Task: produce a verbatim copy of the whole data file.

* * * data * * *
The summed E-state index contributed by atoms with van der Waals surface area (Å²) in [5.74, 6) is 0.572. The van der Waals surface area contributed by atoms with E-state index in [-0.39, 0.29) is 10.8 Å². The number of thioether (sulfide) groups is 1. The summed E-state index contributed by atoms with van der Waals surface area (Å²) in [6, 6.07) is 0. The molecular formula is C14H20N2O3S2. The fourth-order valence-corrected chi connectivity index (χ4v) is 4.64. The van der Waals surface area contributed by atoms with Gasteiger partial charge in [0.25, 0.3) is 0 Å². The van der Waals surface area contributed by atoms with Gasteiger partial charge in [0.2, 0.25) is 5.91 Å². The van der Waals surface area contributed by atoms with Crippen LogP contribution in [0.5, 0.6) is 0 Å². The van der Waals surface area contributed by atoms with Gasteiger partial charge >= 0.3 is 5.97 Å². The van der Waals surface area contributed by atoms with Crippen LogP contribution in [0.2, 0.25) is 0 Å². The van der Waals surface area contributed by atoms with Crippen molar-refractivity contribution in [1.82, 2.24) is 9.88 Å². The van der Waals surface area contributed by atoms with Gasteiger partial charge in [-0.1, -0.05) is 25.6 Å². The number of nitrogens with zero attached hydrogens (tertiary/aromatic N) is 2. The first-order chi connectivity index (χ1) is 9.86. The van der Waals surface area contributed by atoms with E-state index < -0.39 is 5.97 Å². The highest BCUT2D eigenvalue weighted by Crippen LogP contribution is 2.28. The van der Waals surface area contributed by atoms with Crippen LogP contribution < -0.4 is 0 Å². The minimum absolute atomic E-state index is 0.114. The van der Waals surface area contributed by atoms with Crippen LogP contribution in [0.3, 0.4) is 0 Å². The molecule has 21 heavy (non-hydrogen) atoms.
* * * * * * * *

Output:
The summed E-state index contributed by atoms with van der Waals surface area (Å²) in [5.74, 6) is 0.572. The van der Waals surface area contributed by atoms with E-state index in [-0.39, 0.29) is 10.8 Å². The number of thioether (sulfide) groups is 1. The summed E-state index contributed by atoms with van der Waals surface area (Å²) in [6, 6.07) is 0. The molecular formula is C14H20N2O3S2. The fourth-order valence-corrected chi connectivity index (χ4v) is 4.64. The van der Waals surface area contributed by atoms with Gasteiger partial charge in [0.25, 0.3) is 0 Å². The van der Waals surface area contributed by atoms with Gasteiger partial charge in [0.2, 0.25) is 5.91 Å². The van der Waals surface area contributed by atoms with Crippen LogP contribution in [0.5, 0.6) is 0 Å². The van der Waals surface area contributed by atoms with Gasteiger partial charge >= 0.3 is 5.97 Å². The van der Waals surface area contributed by atoms with Crippen LogP contribution in [0.2, 0.25) is 0 Å². The van der Waals surface area contributed by atoms with Crippen molar-refractivity contribution in [1.82, 2.24) is 9.88 Å². The van der Waals surface area contributed by atoms with Gasteiger partial charge in [-0.1, -0.05) is 25.6 Å². The number of nitrogens with zero attached hydrogens (tertiary/aromatic N) is 2. The first-order chi connectivity index (χ1) is 9.86. The van der Waals surface area contributed by atoms with E-state index < -0.39 is 5.97 Å². The highest BCUT2D eigenvalue weighted by Crippen LogP contribution is 2.28. The van der Waals surface area contributed by atoms with Crippen LogP contribution < -0.4 is 0 Å². The minimum absolute atomic E-state index is 0.114. The van der Waals surface area contributed by atoms with Crippen LogP contribution in [0.3, 0.4) is 0 Å². The molecule has 21 heavy (non-hydrogen) atoms.